Dekko, a San Francisco-based startup that just closed extra funding to build a platform for augmented reality apps, just brought its first title to market with a racing game that has players drive virtual cars across tabletops.
OK, so augmented reality, which overlays virtual items or information over the real world through a phone or tablet’s viewfinder, hasn’t really come into its own yet. There have been plenty of companies like Layar, which built one of the very early augmented reality browsers for the iPhone, which have been around for a few years.
That’s partially because the user experience is still a bit unwieldy with people having to take their phones or iPads out and pan their built-in cameras around. But it’s possible that Google Glass could change all of this.
Dekko, which recently took an additional $1.3 million in funding, is betting that augmented reality’s moment could be around the corner. Other startups are making this bet as well; another company Daqri just picked up $15 million in a Series A round for augmented reality as well.
“We wanted to solve many of the basic user problems with augmented reality. We had a compulsion to at least show something that’s real and fun,” said co-founder and CEO Matt Miesnieks. “We wanted to build an experience that is kind of magical.”
The game, which you can demo below, has players hold up their iPads over a table. On the screen, you can see cars racing across a virtual track. It can turn any kind of flat surface into racetrack that’s visible on the iPad. The app is also multiplayer, allowing between one and four people to race each other, do stunts and crash into each other’s cars. The multiplayer mode can show a single, real-time shared view.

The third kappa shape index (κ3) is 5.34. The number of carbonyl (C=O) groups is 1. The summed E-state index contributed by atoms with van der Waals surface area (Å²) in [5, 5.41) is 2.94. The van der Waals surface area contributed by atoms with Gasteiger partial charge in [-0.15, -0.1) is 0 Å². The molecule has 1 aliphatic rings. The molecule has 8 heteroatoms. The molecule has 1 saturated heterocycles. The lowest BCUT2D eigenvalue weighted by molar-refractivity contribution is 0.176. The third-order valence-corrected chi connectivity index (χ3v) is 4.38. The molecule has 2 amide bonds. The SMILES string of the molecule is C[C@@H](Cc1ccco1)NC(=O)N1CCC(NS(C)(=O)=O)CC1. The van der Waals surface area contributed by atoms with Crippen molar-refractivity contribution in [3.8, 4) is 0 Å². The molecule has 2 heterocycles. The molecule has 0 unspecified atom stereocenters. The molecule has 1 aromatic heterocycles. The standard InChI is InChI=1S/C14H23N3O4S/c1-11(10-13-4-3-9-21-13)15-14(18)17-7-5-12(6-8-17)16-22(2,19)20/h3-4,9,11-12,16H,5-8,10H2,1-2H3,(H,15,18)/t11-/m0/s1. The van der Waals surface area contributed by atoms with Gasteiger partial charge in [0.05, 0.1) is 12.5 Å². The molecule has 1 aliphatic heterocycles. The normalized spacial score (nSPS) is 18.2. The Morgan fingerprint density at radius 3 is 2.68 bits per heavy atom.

To me, it sounds like a proof of concept that demonstrates Dekko’s platform, which was built by the startup’s in-house team of computer vision experts. Eventually, they’ll bring their platform to wearables like Google Glass.
“One thing we know about Glass is that our tech will work on it,” Miesnieks said.
Dekko’s backers include Echo Ventures, Bessemer Venture Partners, Venture 51, Blumberg Capital, Launch Capital, Thomvest, Eniac Ventures, and Zig Capital, as well as angels like Howard Lindzon, Erik Moore, Dan Conway, and Raymond Tonsing.